This kind of “perfect storm” is rooted in the concatenation of a variety of simultaneous processes. Glen Kuecker also describes a potential collapse in the twenty-first century as a result of a “perfect storm” and ways it might be survived (2007, 2014, Kuecker and Hall 2011). Underlying both is Joseph Tainter’s (1988) and later K. R. Dark’s (1998) analyses of the costs of complexity. Tainter discusses “declining marginal returns to complexity” (see figure in Tainter 1988, p. 119). Basically, he argues that increases in complexity cost more the higher the existing level of complexity. Finally, it hits and inflection point and complexity begins to decline despite further inputs. Soon this will lead to collapse of the system. Of course, this holds under relatively static technological and organizational conditions. Collapse leads to dissolution of the state. Elites are almost always damaged extensively, if not entirely wiped out. Commoners, however, occasionally may actually benefit from collapse, primarily because they no longer need to supply the capital resources to continue high levels of complexity. If, on the other hand, the state provided resources that facilitated commoner production, then they too will suffer decline.

Dark adds to this discussion by noting that a new state, often based on new technology and/or new forms of organization (i.e., complexity) sets a new curve of increasing technology until a new inflection point is reached (see figure in Dark 1998, p. 125). There is some similarity here to Carneiro’s (1970, 2000) argument that circumscription of expansion puts great pressure on social organizations. In cases where a new organizational form (e.g., the state) is not invented, collapse of the competing societies into a simpler form is not uncommon. In some cases, competition among those surviving may lead to circumscription. Again, if a new form of organization does not arise, there may be another simplification. Such cycling might continue for a long time (Anderson 1994, 1996; Hall 2001). Finally, Chase-Dunn and Hall (1997, Ch. 6; 2011, 2012; ChaseDunn and Lerro 2014; Chase-Dunn 2015) present an “iteration model” which diagrams how many of the factors raised in these discussions interact in complex feedback loops. Occasionally, the cyclical processes break down, and the worldsystem collapses. Occasionally, a new technology of production or organization is invented that solves the problem. The system then returns to a cyclic iteration process. Peter Turchin provides a complex model of rise and demise built from the logic of evolutionary biology (2003; Turchin and Nefedov 2009).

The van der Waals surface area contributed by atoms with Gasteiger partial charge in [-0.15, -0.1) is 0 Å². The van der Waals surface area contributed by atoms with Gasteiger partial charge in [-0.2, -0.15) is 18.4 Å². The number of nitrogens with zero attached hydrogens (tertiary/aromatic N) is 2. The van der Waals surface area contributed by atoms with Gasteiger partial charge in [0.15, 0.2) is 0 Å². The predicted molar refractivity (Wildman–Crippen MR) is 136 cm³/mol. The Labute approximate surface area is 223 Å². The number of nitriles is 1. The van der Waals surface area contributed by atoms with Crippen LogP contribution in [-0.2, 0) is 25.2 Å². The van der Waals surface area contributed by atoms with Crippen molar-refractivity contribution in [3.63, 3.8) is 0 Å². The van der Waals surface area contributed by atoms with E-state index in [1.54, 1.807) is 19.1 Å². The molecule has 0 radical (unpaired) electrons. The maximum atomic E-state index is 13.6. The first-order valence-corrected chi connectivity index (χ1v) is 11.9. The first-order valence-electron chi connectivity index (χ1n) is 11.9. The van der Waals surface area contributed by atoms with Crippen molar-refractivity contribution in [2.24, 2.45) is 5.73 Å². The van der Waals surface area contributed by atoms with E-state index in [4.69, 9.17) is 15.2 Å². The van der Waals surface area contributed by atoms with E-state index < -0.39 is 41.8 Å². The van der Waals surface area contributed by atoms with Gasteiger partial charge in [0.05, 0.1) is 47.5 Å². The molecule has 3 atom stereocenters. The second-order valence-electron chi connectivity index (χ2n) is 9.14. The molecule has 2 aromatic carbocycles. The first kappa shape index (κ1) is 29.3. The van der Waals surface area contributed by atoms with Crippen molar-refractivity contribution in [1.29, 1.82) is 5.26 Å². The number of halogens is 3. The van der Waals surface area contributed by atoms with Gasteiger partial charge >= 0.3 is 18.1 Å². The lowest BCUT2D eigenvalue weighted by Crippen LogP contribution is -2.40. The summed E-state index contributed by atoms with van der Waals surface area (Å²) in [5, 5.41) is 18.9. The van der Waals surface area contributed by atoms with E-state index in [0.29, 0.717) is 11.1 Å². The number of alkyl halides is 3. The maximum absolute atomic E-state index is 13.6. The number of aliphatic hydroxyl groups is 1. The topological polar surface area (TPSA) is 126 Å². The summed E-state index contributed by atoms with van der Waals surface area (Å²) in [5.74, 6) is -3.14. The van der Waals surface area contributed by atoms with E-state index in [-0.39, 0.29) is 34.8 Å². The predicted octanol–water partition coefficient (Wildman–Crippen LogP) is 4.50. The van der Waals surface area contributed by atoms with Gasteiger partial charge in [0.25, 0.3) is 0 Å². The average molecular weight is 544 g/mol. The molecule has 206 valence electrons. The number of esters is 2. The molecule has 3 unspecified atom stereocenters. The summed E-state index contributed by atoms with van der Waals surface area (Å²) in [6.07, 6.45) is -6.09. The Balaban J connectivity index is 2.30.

All of these approaches—Tainter, Dark, Carneiro, Chase-Dunn and Hall, Turchin—have at least one commonality. For all of them, the breakthrough to new technology or organization occurs as a bifurcation point (so-called in chaos theory); in short, a new evolutionary development occurs. It is important to note that this is a new process with a considerable random component to it, hence inherently unpredictable. Chase-Dunn and Hall’s iteration model attempts to show this diagrammatically. Further, these general models account for why states, empires, or world-systems typically seem to cycle or rise and fall, why many states and/or cities are rebuilt in same areas. Only rarely was their radical change. Thus, the Bronze Age collapse opened the way to development of the Iron Age and larger states, empires, or world systems"